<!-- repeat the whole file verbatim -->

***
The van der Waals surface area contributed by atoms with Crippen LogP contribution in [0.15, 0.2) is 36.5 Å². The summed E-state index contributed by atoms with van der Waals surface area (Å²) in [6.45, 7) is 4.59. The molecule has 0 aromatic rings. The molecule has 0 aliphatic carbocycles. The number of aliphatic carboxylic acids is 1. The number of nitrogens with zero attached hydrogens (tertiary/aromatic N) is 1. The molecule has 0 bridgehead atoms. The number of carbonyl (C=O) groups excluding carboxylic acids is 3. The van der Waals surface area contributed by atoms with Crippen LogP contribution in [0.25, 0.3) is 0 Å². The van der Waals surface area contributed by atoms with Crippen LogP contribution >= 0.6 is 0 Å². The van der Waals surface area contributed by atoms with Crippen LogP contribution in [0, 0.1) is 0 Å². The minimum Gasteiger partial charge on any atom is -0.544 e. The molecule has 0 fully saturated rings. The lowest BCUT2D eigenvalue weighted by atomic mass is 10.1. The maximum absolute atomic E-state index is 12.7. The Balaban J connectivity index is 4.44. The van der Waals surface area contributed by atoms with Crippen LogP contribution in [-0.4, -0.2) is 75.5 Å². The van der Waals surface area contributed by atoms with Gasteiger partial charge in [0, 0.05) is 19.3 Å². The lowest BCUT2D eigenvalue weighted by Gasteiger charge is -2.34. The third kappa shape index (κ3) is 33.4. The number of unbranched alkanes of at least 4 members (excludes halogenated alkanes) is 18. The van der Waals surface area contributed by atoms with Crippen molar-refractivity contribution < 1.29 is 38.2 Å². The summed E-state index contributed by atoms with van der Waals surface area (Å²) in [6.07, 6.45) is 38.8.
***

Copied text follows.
The van der Waals surface area contributed by atoms with Crippen LogP contribution in [0.15, 0.2) is 36.5 Å². The summed E-state index contributed by atoms with van der Waals surface area (Å²) in [6.45, 7) is 4.59. The molecule has 0 aromatic rings. The molecule has 0 aliphatic carbocycles. The number of aliphatic carboxylic acids is 1. The number of nitrogens with zero attached hydrogens (tertiary/aromatic N) is 1. The molecule has 0 bridgehead atoms. The number of carbonyl (C=O) groups excluding carboxylic acids is 3. The van der Waals surface area contributed by atoms with Crippen LogP contribution in [0.25, 0.3) is 0 Å². The van der Waals surface area contributed by atoms with Crippen LogP contribution >= 0.6 is 0 Å². The van der Waals surface area contributed by atoms with Crippen LogP contribution in [0, 0.1) is 0 Å². The minimum Gasteiger partial charge on any atom is -0.544 e. The molecule has 0 fully saturated rings. The lowest BCUT2D eigenvalue weighted by atomic mass is 10.1. The maximum absolute atomic E-state index is 12.7. The Balaban J connectivity index is 4.44. The van der Waals surface area contributed by atoms with Crippen LogP contribution in [-0.4, -0.2) is 75.5 Å². The van der Waals surface area contributed by atoms with Gasteiger partial charge in [0, 0.05) is 19.3 Å². The lowest BCUT2D eigenvalue weighted by Gasteiger charge is -2.34. The third kappa shape index (κ3) is 33.4. The number of unbranched alkanes of at least 4 members (excludes halogenated alkanes) is 18. The van der Waals surface area contributed by atoms with Crippen molar-refractivity contribution < 1.29 is 38.2 Å². The summed E-state index contributed by atoms with van der Waals surface area (Å²) in [6.07, 6.45) is 38.8.